- The Federal Reserve announced a new plan this week to ramp up oversight of big banks’ crypto activities.
- That could be a good thing for the industry, as it paves the way for Wall Street to muscle into crypto.
The US is getting serious about regulating crypto in banks.
The Federal Reserve just announced a plan to bring new scrutiny to “novel activities” — including a range of crypto-related services — performed by the big banks it oversees.
The Fed and the US’s other banking watchdogs have warned banks away from getting involved in crypto, triggering fears in the industry that the government is moving to cut it off from crucial services like bank accounts.
This new programme formalises this ad hoc approach and signals that more bank scrutiny is coming, Akash Mahendra, a director at the Haven1 Foundation and a portfolio manager at Yield App, told DL News.
But, he said, it could have been worse — the Fed didn’t ban banks engaging with crypto outright.
For Mahendra, this is a sign that federal regulators are smoothing the way for more institutional involvement in this space.
That could mean approvals are on the way for Bitcoin and Ethereum ETFs, he said.
“Through the process of legitimation, traditional financial institutions are inclined to explore and adopt crypto,” he added.
That has fuelled speculation about an institutional land grab of crypto. Critics fear a crypto crackdown hurts smaller players and helps giants who have armies of compliance and legal teams, ample political connections, and lobbying firepower.
While big banks and asset managers have over the years made significant investments into crypto trading and experimenting with blockchain technology, the risks have deterred them from jumping in with both feet.
Cryptocurrencies present unique challenges to banks, Mahendra said, as they are inherently high risk and susceptible to volatility.
“Banks that house consumer and business funds straddle both public utility and commercial dimensions. While these risks are manageable, they require meticulous handling, and regulators are now vigilant,” he said.
The Fed is seeking to put in appropriate guardrails, he said, saying the emphasis on supervision rather than an outright ban reflected a “favourable outcome for consumers and serving as a substantial victory for the fintech sector.”
What does the programme do?
The programme focuses the Fed’s attention on the relationships banks have with crypto businesses, such as providing bank accounts or payments.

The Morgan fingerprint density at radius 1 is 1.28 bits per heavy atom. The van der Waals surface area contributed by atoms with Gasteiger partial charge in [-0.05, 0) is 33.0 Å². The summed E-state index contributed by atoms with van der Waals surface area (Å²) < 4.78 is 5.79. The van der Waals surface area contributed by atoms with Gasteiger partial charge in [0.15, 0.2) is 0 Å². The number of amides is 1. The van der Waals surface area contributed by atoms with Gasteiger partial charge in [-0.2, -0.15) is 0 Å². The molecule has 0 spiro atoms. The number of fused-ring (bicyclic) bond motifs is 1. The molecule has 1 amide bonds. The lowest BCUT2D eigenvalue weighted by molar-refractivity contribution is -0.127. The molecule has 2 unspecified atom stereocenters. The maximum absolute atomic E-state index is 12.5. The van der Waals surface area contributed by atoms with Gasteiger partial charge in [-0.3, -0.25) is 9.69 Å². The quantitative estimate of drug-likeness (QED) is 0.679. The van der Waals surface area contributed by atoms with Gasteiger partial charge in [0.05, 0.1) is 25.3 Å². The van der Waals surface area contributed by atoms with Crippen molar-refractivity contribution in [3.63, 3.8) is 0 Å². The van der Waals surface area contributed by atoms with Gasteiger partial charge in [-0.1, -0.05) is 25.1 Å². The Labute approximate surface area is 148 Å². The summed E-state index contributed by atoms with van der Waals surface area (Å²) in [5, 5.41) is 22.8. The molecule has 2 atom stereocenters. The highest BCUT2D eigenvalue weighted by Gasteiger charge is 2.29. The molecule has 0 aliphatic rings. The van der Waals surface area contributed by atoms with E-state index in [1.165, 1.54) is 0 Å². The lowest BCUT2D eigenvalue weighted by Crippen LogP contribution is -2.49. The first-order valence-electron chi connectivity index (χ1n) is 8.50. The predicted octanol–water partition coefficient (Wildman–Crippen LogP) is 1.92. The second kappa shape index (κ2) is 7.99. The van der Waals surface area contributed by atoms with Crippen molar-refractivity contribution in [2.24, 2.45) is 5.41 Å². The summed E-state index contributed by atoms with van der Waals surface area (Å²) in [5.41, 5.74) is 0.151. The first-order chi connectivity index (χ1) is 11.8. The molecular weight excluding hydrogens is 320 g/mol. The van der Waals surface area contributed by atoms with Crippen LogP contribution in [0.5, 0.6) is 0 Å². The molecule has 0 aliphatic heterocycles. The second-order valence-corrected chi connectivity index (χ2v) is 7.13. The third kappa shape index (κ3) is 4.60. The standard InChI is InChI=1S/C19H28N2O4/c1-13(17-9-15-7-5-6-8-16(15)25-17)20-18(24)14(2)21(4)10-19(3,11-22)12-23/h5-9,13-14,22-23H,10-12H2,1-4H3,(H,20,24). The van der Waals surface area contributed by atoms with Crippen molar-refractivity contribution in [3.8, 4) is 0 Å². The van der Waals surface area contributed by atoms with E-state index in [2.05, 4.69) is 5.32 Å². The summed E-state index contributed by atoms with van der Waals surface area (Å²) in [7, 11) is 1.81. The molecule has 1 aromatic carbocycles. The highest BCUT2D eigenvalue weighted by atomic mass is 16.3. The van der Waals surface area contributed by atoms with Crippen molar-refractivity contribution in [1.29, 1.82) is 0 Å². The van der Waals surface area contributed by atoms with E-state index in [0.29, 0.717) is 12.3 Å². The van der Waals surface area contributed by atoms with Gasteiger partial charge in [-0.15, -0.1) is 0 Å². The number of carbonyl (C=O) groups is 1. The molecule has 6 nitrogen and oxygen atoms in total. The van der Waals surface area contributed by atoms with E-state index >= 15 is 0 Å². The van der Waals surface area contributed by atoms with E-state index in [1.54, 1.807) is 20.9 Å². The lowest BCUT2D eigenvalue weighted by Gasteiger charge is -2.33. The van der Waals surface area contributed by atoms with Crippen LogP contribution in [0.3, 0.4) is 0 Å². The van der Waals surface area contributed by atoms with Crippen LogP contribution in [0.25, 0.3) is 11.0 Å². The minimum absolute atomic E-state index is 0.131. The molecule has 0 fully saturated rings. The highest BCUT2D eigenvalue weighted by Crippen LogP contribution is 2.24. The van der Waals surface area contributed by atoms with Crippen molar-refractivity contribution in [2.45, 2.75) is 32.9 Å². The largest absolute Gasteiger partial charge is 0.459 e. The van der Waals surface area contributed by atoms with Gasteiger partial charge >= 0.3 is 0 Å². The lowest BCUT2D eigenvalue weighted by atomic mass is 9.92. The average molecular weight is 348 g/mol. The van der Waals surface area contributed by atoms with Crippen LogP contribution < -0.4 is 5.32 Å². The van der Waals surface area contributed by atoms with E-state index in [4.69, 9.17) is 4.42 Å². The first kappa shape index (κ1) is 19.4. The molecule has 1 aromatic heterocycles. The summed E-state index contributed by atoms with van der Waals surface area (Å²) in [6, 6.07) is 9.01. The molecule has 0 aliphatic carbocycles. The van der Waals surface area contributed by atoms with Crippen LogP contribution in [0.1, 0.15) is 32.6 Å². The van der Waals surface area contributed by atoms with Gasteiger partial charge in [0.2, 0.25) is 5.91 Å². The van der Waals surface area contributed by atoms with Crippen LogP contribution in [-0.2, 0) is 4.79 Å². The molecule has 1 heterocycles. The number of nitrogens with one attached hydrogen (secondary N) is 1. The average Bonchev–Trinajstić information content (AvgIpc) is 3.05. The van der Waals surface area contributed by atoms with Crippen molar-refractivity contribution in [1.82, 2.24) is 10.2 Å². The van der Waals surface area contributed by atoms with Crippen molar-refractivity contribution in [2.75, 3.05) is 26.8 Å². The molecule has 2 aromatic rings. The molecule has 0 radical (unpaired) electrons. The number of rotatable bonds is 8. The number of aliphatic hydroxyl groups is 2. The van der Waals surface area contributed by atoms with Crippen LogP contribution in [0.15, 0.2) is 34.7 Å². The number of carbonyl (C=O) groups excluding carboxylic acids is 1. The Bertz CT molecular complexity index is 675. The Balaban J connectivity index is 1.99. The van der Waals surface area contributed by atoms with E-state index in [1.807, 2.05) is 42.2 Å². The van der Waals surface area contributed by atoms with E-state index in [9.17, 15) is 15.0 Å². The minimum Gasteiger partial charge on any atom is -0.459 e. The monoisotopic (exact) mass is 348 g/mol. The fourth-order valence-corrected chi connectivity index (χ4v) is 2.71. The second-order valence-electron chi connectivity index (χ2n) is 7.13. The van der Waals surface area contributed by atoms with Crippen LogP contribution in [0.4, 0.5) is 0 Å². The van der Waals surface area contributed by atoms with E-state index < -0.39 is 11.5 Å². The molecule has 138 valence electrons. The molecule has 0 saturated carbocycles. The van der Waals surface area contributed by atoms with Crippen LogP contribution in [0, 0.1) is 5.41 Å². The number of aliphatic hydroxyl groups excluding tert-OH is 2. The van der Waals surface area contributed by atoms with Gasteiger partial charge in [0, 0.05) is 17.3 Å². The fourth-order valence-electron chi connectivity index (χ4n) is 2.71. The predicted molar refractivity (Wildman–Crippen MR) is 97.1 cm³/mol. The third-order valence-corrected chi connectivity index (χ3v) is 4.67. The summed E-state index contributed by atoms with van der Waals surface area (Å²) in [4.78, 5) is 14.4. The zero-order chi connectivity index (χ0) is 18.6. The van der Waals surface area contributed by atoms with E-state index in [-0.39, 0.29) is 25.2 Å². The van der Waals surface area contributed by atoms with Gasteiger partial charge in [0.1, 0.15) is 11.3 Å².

It also scrutinises the activities banks themselves might perform as part of their lending businesses, such as trading cryptocurrencies, or using crypto as collateral for loans.
And it will focus on banks’ exploration of blockchain tech for activities like tokenisation of securities.
In a related release, the Fed also said that state-chartered banks wanting to issue, hold, or transact with payment stablecoins must first prove they can manage risk, including cybersecurity and illicit finance risks.
“The goal of the novel activities supervision programme is to foster the benefits of financial innovation while recognising and appropriately addressing risks to ensure the safety and soundness of the banking system,” the Fed said.
In January, the Fed and the US’s other banking authorities, the Federal Deposit Insurance Corporation and the Treasury’s Office of the Comptroller of the Currency, made it clear they are worried that crypto presents novel risks to the financial system.
They also clarified that state-chartered banks could not engage in activities prohibited to federal banks, and that would apply to state banks wanting to hold crypto or stablecoins.
These statements came as the Fed blocked crypto bank Custodia’s application for a federal charter, saying its risk management practices weren’t robust.
Not long after, three crypto-friendly banks — Silicon Valley Bank, Silvergate and Signature — all folded.
These events, along with an intense crackdown from regulators, seemed to many in the industry to amount to a sustained, coordinated attack on crypto — dubbed Operation Choke Point 2.0.
Other commentators were less optimistic about the Fed’s new programme, saying it could push the crypto industry abroad.
Jon Egilsson, chairman and co-founder of digital currency company Monerium and a former chairman of the supervisory board of the Icelandic Central Bank, said the Fed appears to be reacting to the mainstream adoption of stablecoins.
As DL News reported, payments provider PayPal this week launched a dollar-backed stablecoin, a vote of confidence in the concept.
But the US’s approach is not proactive, Egilsson said. Rather than merely providing guidance in response to the mainstream adoption of stablecoins, Congress and regulators should provide clear rules.
In Europe, MiCA and other rules offer time-tested, tech-neutral frameworks for regulating stablecoins, he said.
A second eurodollar market
“If the US doesn’t establish a clear regulatory framework for stablecoins like Europe already has, the market might simply shift to jurisdictions that recognise the permanence of web3 technology,” Egilsson said.
He said a similar phenomenon has happened before. In the 1960s, a lack of clear rules in the US resulted in US dollars being held in deposit accounts at European banks. These so-called eurodollars began to be used extensively in international finance, but because they were held offshore, they were outside of the Fed’s oversight.
“Perhaps we are witnessing the emergence of a second eurodollar market, driven this time by the lack of regulatory clarity in the US for USD stablecoins,” Egilsson said.
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